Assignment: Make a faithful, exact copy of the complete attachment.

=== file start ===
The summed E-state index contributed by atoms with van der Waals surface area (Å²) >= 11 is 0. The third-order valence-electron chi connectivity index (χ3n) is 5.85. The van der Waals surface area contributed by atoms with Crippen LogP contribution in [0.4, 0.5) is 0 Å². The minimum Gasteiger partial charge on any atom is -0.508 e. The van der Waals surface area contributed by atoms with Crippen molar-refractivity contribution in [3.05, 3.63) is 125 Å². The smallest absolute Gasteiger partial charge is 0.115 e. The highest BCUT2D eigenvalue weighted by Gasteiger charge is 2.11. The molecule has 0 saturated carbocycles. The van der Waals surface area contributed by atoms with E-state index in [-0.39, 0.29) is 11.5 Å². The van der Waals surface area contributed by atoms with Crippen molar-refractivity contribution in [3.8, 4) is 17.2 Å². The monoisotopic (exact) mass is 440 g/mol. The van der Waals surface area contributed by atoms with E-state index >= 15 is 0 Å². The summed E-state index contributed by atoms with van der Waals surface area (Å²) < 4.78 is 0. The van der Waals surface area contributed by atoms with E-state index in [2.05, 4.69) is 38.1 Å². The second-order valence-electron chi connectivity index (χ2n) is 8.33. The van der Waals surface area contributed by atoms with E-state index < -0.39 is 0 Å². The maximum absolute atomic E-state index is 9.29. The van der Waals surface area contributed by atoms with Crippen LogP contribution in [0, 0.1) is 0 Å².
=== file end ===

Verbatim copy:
The summed E-state index contributed by atoms with van der Waals surface area (Å²) >= 11 is 0. The third-order valence-electron chi connectivity index (χ3n) is 5.85. The van der Waals surface area contributed by atoms with Crippen LogP contribution in [0.4, 0.5) is 0 Å². The minimum Gasteiger partial charge on any atom is -0.508 e. The van der Waals surface area contributed by atoms with Crippen molar-refractivity contribution in [3.05, 3.63) is 125 Å². The smallest absolute Gasteiger partial charge is 0.115 e. The highest BCUT2D eigenvalue weighted by Gasteiger charge is 2.11. The molecule has 0 saturated carbocycles. The van der Waals surface area contributed by atoms with E-state index in [-0.39, 0.29) is 11.5 Å². The van der Waals surface area contributed by atoms with Crippen molar-refractivity contribution in [3.8, 4) is 17.2 Å². The monoisotopic (exact) mass is 440 g/mol. The van der Waals surface area contributed by atoms with E-state index >= 15 is 0 Å². The summed E-state index contributed by atoms with van der Waals surface area (Å²) < 4.78 is 0. The van der Waals surface area contributed by atoms with E-state index in [2.05, 4.69) is 38.1 Å². The second-order valence-electron chi connectivity index (χ2n) is 8.33. The van der Waals surface area contributed by atoms with E-state index < -0.39 is 0 Å². The maximum absolute atomic E-state index is 9.29. The van der Waals surface area contributed by atoms with Crippen LogP contribution in [0, 0.1) is 0 Å².